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June 27, 2018

Miller urges Iowans at risk to get opioid overdose antidote

State providing 4,000 free doses of Narcan on Friday

As Naloxone Access Day approaches on Friday, June 29, Iowa Attorney General Tom Miller stresses the importance of Iowans — including legal users of prescription opioids — getting access to the overdose-reversing drug.

“Quite literally, naloxone may be someone’s only lifeline if they overdosed on prescription painkillers or heroin,” he said.

On Friday, nearly 370 Iowa pharmacies plan to hand out about 4,000 free doses of Narcan, a brand of naloxone.  The Iowa Department of Public Health purchased approximately 2,000 two-pack Narcan kits using federal grant funding. The normal cost for an individual to purchase the same kit from a pharmacy would be around $150.

People seeking the free doses will be asked to fill out this questionnaire. To access the list of participating pharmacies, visit To learn more about naloxone, visit

Those who should have naloxone on hand include people who have been lawfully prescribed high doses of opioids, such as hydrocodone and oxycodone.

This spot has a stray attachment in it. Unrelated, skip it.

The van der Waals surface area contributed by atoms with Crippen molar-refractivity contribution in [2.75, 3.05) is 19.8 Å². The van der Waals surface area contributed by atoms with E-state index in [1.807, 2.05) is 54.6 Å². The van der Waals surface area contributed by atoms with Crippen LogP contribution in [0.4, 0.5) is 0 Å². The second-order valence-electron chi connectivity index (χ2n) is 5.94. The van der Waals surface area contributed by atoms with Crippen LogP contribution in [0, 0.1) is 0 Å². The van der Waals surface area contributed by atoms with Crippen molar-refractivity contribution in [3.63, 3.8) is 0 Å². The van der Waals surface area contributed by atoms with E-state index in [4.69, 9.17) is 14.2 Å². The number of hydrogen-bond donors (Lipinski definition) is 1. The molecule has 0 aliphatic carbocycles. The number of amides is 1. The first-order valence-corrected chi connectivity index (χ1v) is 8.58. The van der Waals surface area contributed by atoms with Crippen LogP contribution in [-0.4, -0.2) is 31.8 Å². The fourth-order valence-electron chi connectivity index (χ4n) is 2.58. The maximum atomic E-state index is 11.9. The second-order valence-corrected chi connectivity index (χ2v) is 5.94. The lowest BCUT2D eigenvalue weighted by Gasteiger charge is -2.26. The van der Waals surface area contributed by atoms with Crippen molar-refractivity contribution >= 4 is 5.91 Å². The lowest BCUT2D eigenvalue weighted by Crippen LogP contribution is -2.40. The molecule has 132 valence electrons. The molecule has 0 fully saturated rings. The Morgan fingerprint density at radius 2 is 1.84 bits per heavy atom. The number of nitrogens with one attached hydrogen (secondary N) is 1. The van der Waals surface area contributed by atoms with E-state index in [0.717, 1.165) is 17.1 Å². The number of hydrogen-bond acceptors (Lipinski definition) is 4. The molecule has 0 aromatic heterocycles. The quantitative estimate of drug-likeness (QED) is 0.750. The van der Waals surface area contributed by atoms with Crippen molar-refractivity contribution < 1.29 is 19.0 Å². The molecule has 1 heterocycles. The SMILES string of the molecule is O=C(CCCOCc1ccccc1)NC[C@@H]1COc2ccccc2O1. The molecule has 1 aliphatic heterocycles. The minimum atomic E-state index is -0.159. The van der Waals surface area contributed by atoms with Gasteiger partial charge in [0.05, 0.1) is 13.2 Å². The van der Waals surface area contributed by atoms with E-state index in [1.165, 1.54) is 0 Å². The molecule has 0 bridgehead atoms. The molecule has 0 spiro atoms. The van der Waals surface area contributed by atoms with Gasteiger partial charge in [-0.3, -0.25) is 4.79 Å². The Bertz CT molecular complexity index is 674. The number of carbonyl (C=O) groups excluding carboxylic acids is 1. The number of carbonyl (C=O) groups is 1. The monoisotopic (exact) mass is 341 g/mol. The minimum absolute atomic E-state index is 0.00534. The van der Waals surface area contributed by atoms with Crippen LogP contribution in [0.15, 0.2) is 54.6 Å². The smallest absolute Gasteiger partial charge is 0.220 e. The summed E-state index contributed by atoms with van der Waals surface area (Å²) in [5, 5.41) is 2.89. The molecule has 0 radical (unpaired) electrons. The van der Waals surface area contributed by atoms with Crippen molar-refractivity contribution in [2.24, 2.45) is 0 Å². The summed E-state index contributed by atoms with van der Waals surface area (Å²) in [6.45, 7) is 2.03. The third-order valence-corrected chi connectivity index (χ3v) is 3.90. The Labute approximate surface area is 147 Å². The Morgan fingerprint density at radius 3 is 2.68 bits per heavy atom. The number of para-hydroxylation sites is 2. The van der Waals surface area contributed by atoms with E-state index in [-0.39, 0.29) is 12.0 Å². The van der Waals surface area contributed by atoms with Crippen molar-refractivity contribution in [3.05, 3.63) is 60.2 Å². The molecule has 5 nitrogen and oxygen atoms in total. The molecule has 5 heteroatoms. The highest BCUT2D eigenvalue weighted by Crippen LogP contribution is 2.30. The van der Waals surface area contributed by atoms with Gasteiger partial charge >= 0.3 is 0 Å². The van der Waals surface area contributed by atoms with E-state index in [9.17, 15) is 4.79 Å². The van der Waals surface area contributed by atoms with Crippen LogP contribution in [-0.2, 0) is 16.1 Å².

U.S. Surgeon General Dr. Jerome Adams has emphasized that message in discussions with attorneys general around the nation. In April, Dr. Adams issued the first surgeon general advisory in 13 years to promote the importance of naloxone. He encouraged people at increased risk, their friends and family, health care practitioners and others to know how to use the overdose-reversing drug and keep it within reach.    

“There are two FDA-approved naloxone products for community use that are available by prescription, but too few community members are aware of the important role they can play to save lives,” Adams said in the advisory.

In addition to Friday’s naloxone giveaway, Iowa has acted to provide easier access to the antidote in other ways:

  • A state law passed in 2016 eased restrictions on naloxone, enabling adults at risk of opioid-related overdose, and their family and friends, to purchase the drug from a pharmacy without a prescription.

Iowa’s new Good Samaritan law can also save the lives of opioid users. House File 2377 provides legal protection for some drug users who call 911 to report an overdose.

Under Miller, the Attorney General’s Office has embarked on a multipronged effort to address opioid abuse in Iowa, including educating citizens and medical professionals. The office is also playing a major role in a multistate investigation into the manufacturers and distributors of prescription opioid drugs as part of a widespread probe into the nation’s opioid epidemic.


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